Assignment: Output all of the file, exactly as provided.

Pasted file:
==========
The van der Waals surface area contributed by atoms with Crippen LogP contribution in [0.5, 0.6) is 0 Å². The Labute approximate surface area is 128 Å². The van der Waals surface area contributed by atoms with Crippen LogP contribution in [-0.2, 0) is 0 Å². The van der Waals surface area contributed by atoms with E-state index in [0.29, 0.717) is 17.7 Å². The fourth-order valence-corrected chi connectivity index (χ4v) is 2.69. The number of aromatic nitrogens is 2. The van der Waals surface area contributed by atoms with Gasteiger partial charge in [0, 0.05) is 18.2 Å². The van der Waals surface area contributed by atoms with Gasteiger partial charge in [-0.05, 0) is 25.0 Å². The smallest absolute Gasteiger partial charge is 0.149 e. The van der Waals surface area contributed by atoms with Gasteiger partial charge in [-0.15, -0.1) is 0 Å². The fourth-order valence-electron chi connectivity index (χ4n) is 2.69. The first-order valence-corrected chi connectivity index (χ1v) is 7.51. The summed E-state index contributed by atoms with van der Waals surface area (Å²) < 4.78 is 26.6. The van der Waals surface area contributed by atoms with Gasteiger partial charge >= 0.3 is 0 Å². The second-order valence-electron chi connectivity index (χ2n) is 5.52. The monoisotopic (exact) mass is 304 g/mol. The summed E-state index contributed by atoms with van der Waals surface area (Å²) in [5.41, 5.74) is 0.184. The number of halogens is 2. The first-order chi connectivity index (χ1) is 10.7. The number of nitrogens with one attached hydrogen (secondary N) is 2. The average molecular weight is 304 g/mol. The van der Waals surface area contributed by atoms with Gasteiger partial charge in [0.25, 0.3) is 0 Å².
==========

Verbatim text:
The van der Waals surface area contributed by atoms with Crippen LogP contribution in [0.5, 0.6) is 0 Å². The Labute approximate surface area is 128 Å². The van der Waals surface area contributed by atoms with Crippen LogP contribution in [-0.2, 0) is 0 Å². The van der Waals surface area contributed by atoms with E-state index in [0.29, 0.717) is 17.7 Å². The fourth-order valence-corrected chi connectivity index (χ4v) is 2.69. The number of aromatic nitrogens is 2. The van der Waals surface area contributed by atoms with Gasteiger partial charge in [0, 0.05) is 18.2 Å². The van der Waals surface area contributed by atoms with Gasteiger partial charge in [-0.05, 0) is 25.0 Å². The smallest absolute Gasteiger partial charge is 0.149 e. The van der Waals surface area contributed by atoms with Gasteiger partial charge in [-0.15, -0.1) is 0 Å². The fourth-order valence-electron chi connectivity index (χ4n) is 2.69. The first-order valence-corrected chi connectivity index (χ1v) is 7.51. The summed E-state index contributed by atoms with van der Waals surface area (Å²) < 4.78 is 26.6. The van der Waals surface area contributed by atoms with Gasteiger partial charge >= 0.3 is 0 Å². The second-order valence-electron chi connectivity index (χ2n) is 5.52. The monoisotopic (exact) mass is 304 g/mol. The summed E-state index contributed by atoms with van der Waals surface area (Å²) in [5.41, 5.74) is 0.184. The number of halogens is 2. The first-order chi connectivity index (χ1) is 10.7. The number of nitrogens with one attached hydrogen (secondary N) is 2. The average molecular weight is 304 g/mol. The van der Waals surface area contributed by atoms with Gasteiger partial charge in [0.25, 0.3) is 0 Å².